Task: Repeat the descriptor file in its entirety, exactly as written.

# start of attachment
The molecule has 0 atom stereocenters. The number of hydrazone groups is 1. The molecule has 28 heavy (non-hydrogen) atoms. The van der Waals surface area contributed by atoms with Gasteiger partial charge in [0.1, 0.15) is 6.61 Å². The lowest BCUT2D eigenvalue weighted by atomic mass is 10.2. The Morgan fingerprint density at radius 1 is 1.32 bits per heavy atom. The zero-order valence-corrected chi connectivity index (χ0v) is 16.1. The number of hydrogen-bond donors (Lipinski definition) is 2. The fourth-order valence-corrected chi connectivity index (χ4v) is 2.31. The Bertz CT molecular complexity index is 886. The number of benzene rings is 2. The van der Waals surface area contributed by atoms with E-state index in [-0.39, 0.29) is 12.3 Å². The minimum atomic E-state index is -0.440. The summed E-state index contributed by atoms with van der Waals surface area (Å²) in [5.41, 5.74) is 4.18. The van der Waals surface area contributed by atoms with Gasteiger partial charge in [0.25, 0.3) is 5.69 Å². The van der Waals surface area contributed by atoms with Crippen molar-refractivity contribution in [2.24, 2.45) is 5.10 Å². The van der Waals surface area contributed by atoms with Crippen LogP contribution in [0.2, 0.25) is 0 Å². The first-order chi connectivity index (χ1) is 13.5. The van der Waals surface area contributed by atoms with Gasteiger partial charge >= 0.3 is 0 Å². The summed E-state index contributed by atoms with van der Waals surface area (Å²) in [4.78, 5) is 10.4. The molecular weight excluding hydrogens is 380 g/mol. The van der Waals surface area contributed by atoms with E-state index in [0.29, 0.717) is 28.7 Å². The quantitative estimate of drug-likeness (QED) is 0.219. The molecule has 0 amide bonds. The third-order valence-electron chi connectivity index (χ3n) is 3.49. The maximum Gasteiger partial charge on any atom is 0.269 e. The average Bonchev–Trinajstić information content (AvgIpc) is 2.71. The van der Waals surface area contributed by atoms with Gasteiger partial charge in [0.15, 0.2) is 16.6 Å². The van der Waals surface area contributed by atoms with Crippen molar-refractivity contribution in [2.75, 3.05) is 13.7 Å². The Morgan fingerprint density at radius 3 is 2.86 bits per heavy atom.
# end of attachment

The molecule has 0 atom stereocenters. The number of hydrazone groups is 1. The molecule has 28 heavy (non-hydrogen) atoms. The van der Waals surface area contributed by atoms with Gasteiger partial charge in [0.1, 0.15) is 6.61 Å². The lowest BCUT2D eigenvalue weighted by atomic mass is 10.2. The Morgan fingerprint density at radius 1 is 1.32 bits per heavy atom. The zero-order valence-corrected chi connectivity index (χ0v) is 16.1. The number of hydrogen-bond donors (Lipinski definition) is 2. The fourth-order valence-corrected chi connectivity index (χ4v) is 2.31. The Bertz CT molecular complexity index is 886. The number of benzene rings is 2. The van der Waals surface area contributed by atoms with E-state index in [-0.39, 0.29) is 12.3 Å². The minimum atomic E-state index is -0.440. The summed E-state index contributed by atoms with van der Waals surface area (Å²) in [5.41, 5.74) is 4.18. The van der Waals surface area contributed by atoms with Gasteiger partial charge in [0.25, 0.3) is 5.69 Å². The van der Waals surface area contributed by atoms with Crippen molar-refractivity contribution in [2.24, 2.45) is 5.10 Å². The van der Waals surface area contributed by atoms with Crippen LogP contribution in [0.2, 0.25) is 0 Å². The first-order chi connectivity index (χ1) is 13.5. The van der Waals surface area contributed by atoms with Gasteiger partial charge >= 0.3 is 0 Å². The summed E-state index contributed by atoms with van der Waals surface area (Å²) in [4.78, 5) is 10.4. The molecular weight excluding hydrogens is 380 g/mol. The van der Waals surface area contributed by atoms with E-state index in [0.29, 0.717) is 28.7 Å². The quantitative estimate of drug-likeness (QED) is 0.219. The molecule has 0 amide bonds. The third-order valence-electron chi connectivity index (χ3n) is 3.49. The maximum Gasteiger partial charge on any atom is 0.269 e. The average Bonchev–Trinajstić information content (AvgIpc) is 2.71. The van der Waals surface area contributed by atoms with Gasteiger partial charge in [0.15, 0.2) is 16.6 Å². The van der Waals surface area contributed by atoms with Crippen molar-refractivity contribution in [2.75, 3.05) is 13.7 Å². The Morgan fingerprint density at radius 3 is 2.86 bits per heavy atom.